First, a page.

News and Events
The scholarship scheme to fund improvements in motor neurone disease (MND) care, set up by the Scottish Government in partnership with MND Scotland in honour of Scottish campaigner, Gordon Aikman, is now announcing its second call for applications.
Three exciting new PhD opportunities are now available at Glasgow Caledonian University. All are focused on improving life after stroke – two addressing visual impairment and one exploring upper limb function - with supervisors from NMAHP Research Unit’s stroke team.
An opportunity has arisen for nurses, midwives and allied health professionals in Scotland to apply for support for research activity that aims to make improvement(s) to patient care in line with recommendations of the Vale of Leven Hospital Inquiry Report 2014.
Healthcare Improvement Scotland is jointly hosting a symposium with Health Services Research Unit and the Health Economics Research Unit at the University of Aberdeen, and the Nursing, Midwifery and Allied Health Professions Research Unit at the Chief Scientist Office.
A ceremony to present the 2017 Scottish NMAHP Research Awards was held on Thursday 9th November in the Apex Hotel, Waterloo Place, Edinburgh. The award ceremony was preceded by informative and entertaining presentations on the facilitators to a clinical academic career, the attributes required of a clinical academic and an example of a framework to support the careers of clinical academics.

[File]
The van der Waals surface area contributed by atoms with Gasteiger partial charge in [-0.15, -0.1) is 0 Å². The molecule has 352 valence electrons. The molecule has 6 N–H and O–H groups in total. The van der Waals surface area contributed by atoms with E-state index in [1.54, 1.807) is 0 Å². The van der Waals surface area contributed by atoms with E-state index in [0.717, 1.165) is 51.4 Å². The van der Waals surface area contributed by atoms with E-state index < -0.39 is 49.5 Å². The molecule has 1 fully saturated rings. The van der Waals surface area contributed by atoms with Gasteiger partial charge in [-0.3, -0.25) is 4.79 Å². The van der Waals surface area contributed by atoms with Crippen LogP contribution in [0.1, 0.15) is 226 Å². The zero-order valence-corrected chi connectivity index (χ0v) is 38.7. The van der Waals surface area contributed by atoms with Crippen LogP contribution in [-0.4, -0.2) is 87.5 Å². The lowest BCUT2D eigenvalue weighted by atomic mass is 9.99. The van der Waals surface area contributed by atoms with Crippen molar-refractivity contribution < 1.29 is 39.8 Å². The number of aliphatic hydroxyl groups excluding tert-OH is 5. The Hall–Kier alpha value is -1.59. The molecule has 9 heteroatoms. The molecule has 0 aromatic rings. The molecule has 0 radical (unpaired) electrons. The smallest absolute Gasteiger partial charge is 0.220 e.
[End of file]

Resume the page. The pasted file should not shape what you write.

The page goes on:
A new scholarship scheme to fund improvements in motor neurone disease (MND) care is to be set up by the Scottish Government in partnership with MND Scotland in honour of Scottish campaigner, Gordon Aikman.
The Vale of Leven Scholarship Scheme, launched in November 2016 by the Scottish Government’s Chief Nursing Office, was designed to specifically focus on improvements to patient care in line with the findings of the Vale of Leven Hospital (VOLH) Inquiry
A new Scholarship Scheme has been launched by the Scottish Government’s Chief Nursing Office, which aims to make improvements to patient care in line with the findings of the Vale of Leven Hospital (VOLH) Inquiry
Scotland still lags behind other parts of the UK when it comes to caring for the mental health of expectant and new mothers and their babies. A group made up of professionals working in the health, charity and education sectors have issued a ten-point call for action by the Scottish Government and NHS Boards to address the fragmented and inadequate level of healthcare provided to many mothers before and directly after their babies are born.
They are 'interventions' because they are used in a deliberate effort to make a difference to people's lives, and they are 'complex' because they have many interacting parts that work for different people in different ways.